Grieve not the Holy Spirit
“And grieve not the Holy Spirit of God, whereby ye are sealed unto the day of redemption.” — Eph. 4:30.
IT is a very clear proof of the personality of the Holy Spirit that he can be grieved. Now, it would be very difficult to imagine an influence, or a mere spiritual emanation, being grieved. We can only grieve a person, and, inasmuch as the Holy Ghost may be grieved, we see that he is a distinct subsistence in the sacred Trinity. Rob him not of the glory which is due to him, but be ever mindful to do him homage. Our text, moreover, reveals to us the close connexion between the Holy Spirit and the believer; he must take a very tender and affectionate interest in us, since he is grieved by our shortcomings and our sins. He is not a God who reigns in solitary isolation, divided by a great gulf, but he, the blessed Spirit, comes into such near contact with us, takes such minute observations, feels such tender regards, that he can be grieved by our faults and follies. Although the word “grieve” is a painful one, yet there is honey in the rock; for it is an inexpressibly delightful thought, that he who rules heaven and earth, and is the creator of all things, and the infinite and ever blessed God, condescends to enter into such infinite relationships with his people that his divine mind may be affected by their actions. What a marvel that Deity should be said to grieve over the faults of beings so utterly insignificant as we are! We may not understand the expression literally, as though the sacred Spirit could be affected with sorrow like to human sorrow, but we must not forego the consolatory assurance that he takes the same deep interest in us as a fond parent takes in a beloved but wayward child; and is not this a marvel? Let those who cannot feel be unmoved, as for me, I shall not cease to wonder and adore.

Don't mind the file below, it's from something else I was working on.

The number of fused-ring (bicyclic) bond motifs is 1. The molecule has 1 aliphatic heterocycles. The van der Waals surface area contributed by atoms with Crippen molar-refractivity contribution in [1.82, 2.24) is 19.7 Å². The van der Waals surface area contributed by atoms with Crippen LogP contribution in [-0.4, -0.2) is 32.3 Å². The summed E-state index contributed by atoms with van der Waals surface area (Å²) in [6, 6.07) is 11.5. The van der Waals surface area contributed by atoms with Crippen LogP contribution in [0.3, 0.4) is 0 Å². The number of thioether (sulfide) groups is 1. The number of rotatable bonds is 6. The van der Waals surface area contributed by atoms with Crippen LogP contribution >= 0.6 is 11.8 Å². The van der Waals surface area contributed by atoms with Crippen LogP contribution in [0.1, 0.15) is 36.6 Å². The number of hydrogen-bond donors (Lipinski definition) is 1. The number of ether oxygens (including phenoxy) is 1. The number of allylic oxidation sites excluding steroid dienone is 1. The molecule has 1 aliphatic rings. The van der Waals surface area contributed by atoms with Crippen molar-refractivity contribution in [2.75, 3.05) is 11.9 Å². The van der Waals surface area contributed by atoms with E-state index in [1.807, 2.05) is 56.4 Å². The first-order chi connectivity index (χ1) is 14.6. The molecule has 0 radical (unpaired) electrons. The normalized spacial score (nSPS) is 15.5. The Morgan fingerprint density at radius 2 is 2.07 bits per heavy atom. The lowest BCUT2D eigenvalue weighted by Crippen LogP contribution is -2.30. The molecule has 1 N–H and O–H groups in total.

I. The first point which we will consider this morning, is THE ASTOUNDING FACT that the Holy Spirit may be grieved. That loving, tender Spirit who, of his own accord, has taken upon himself to quicken us from our death in sin, and to be the educator of the new life which he has implanted within us; that divine instructor, illuminator, comforter, remembrancer, whom Jesus has sent forth to be our abiding guide and teacher, may be grieved. He whose divine energy is life to our souls, dew to our graces, light to our understandings, and comfort to our hearts, may be vexed by us. The heavenly dove may be disturbed; the celestial fire may be damped; the divine wind may be resisted; the blessed Paraclete may be treated with despite.